Tuesday, December 31, 2013

A semi-arid break pt1.

I  must  admit I have enjoyed many  great  locations at this time of year. I  particularly  remember Paris and I  particularly  remember the Lakes District in Cumbria UK. Both  beautiful, both wonderfully memorable.

Dave driving the cruiser

However, I  do  love the stark contrast of the semi-arid regions of Australia. Again, in the pursuit of history we found ourselves back along the Dowling track, and again  to visit  my  cousin "Frosty" on his property called "Boodgherree"(  pronounced boo-gerry).

The area is about to be drought declared, and I was curious to  see the stark contrast with the past 2 years, and as recently  as April 2013. We stayed at the wonderful shearers quarters on Kilcowera and enjoyed the hospitality of the Sherwins. Geoffs property  is next door and a "short" 15klm drive door to door.

Sun up and about the ride off to Lake Wyara. ( looong shadows!)

The following day, dave and I  got up at first light, and prepared our motorbikes for the 70-80km ride through the properties to Lake Wyara. The contrast against previous seasons was never more apparent.
There were few birds, all water holes had dried up, and starving emus, could only  walk a few paces before collapsing from starvation.

The track was dry, dusty and even in the early  morning waves of heated air washed over us. It was going to  be hot. 47c. The tracks are a mixture of sand, rocky outcrops and creek wash outs. You have to  have your wits about you, watching out for kangaroos, emus as well as charging cattle. All can  knock you  off your bike in an instant. There is just no chance, being over 30km from help, that  you  could simply  walk back with  a shrug of your shoulders.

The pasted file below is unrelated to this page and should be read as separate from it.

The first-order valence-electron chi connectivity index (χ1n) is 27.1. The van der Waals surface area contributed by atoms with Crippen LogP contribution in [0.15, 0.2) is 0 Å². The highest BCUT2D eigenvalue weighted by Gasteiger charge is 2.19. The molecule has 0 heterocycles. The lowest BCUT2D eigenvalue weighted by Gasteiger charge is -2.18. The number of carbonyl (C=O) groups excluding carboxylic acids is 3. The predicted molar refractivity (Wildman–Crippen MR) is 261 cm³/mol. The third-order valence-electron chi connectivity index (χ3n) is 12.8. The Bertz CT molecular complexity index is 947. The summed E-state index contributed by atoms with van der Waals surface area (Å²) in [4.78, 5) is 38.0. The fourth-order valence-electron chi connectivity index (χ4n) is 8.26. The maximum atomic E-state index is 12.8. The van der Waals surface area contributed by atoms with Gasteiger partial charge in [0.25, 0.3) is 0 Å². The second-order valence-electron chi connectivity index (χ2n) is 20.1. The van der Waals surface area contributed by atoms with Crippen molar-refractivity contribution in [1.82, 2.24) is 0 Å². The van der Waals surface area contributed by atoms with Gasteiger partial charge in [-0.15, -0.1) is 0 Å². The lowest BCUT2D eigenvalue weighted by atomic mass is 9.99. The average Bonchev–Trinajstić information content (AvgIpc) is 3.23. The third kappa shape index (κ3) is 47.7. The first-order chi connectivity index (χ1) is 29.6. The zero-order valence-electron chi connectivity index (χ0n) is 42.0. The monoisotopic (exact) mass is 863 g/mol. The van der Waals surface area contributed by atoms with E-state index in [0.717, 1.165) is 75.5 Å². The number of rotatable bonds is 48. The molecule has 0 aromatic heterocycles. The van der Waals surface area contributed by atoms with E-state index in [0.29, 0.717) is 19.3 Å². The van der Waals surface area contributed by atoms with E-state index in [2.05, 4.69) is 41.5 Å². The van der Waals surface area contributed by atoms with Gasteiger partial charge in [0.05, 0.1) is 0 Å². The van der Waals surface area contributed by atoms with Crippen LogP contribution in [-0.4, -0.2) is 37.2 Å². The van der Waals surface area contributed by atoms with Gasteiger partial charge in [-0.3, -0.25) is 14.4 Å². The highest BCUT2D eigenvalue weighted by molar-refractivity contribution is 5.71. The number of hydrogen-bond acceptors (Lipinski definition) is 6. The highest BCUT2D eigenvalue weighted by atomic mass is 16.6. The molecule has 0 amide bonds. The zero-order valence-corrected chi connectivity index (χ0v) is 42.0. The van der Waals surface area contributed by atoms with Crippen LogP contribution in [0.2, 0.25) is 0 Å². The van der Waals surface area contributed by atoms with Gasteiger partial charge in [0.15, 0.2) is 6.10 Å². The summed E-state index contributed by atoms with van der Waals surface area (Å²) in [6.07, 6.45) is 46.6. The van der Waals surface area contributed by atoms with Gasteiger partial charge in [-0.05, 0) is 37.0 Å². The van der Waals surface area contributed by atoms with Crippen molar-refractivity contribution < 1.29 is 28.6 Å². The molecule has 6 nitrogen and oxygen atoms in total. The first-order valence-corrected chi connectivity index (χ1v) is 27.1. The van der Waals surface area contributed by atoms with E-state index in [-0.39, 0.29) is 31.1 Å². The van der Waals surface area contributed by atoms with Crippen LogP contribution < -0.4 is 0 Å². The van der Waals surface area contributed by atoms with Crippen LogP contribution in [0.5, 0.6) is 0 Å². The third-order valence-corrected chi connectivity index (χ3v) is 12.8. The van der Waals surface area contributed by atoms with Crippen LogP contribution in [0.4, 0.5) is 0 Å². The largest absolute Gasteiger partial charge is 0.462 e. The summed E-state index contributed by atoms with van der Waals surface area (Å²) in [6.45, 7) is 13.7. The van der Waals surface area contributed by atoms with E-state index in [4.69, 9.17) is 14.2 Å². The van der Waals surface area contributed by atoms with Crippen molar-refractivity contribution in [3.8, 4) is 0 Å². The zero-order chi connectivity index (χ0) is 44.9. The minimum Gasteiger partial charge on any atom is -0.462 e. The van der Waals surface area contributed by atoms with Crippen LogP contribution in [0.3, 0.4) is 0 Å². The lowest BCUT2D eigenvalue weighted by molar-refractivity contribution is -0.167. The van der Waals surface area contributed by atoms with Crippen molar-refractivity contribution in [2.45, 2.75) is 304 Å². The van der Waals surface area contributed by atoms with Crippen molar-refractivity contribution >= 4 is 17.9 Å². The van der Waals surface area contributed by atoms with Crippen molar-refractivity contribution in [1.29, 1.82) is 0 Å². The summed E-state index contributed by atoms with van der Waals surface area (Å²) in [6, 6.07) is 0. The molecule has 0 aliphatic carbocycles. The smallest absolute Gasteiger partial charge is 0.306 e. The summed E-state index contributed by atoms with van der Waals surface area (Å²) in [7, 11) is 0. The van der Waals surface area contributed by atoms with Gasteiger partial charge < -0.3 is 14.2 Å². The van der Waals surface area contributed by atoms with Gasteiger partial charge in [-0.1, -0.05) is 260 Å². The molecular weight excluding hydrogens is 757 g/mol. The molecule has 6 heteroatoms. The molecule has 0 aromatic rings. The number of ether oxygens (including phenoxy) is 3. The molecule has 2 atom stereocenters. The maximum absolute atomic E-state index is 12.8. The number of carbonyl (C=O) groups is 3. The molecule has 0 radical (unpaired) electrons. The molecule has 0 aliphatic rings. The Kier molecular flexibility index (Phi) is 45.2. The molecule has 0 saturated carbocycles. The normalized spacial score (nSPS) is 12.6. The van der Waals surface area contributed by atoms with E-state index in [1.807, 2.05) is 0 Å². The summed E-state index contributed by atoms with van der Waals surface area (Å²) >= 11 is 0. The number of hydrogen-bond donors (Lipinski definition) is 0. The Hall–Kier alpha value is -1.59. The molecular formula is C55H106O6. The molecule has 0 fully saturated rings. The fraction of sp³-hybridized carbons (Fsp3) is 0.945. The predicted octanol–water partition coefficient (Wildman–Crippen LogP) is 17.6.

Finding shade where we could to  have a drink and a short rest.

Our riding was easy  on the bikes, easy  on ourselves. There is no room to  risk losing a chain, or any breakdown for that matter.

The lake itself was 2 klm further away than it was back in April. I  was amazing at just how unforgiving outback Australia is.

We returned via the Murderers Bore and I  was quick  excited to  find some of the landscape that my  family had photographed in the 1940s, when this was part of Boorara. I  find linking evidence of old photos with  today,  exciting.  "Forensic", history research is what I like. Sadly  our pastoral history will be lost.

Arrival at Lake Wyara. Hot dry dusty, and the lakes water on the horizon.

It was several hours before we returned to the shearers quarters., Hot, covered in red dust, and thirsty.  In that heat the air acts like a hair drying, and it seems you cannot get as much water in as the air is drying our of you.

A chair set up  under the Pepper tree

A rest for 40 winks was in order before a late afternoon of bird watching. The shade of the Pepper tree and the green grass that  surrounds the shearers quarters a refreshing contrast to the death of drought.
Here I  set up  my  camera, bird book and binoculars to  try  and capture photos of the birds coming to  drink from a small puddle of water leaking from the tap. When  we packed to  leave I  stumbled on a cap that my  old friend, Jim,  left here in 2011. I  thought that  with  Christmas being a time to share with  friends and remember those gone, I  should take his cap with  us when  we are birding, simply  to  remember great  friendships, which  only  ever seem to last  a short time. I am  sure Jim  would have got a laugh.

Pt2 Working on Boodgherree. Cleaning water troughs, and checking stock…birds seen..


  1. Looks like fun. I have never rode anything more then an average bike.

  2. Hi Lilith, These bikes are now "pretty average". By that I mean good farm/fun bikes. Not powerful by todays standards but super reliable.

    It was a great deal of fun for sure!

  3. Serendipity, to find the cap!
    Beautiful images, and good to know you had lots of fun.

  4. Have been neglecting your blog, new job very time-consuming!
    So glad you found his cap, he'd be pleased his best mate's wearing it now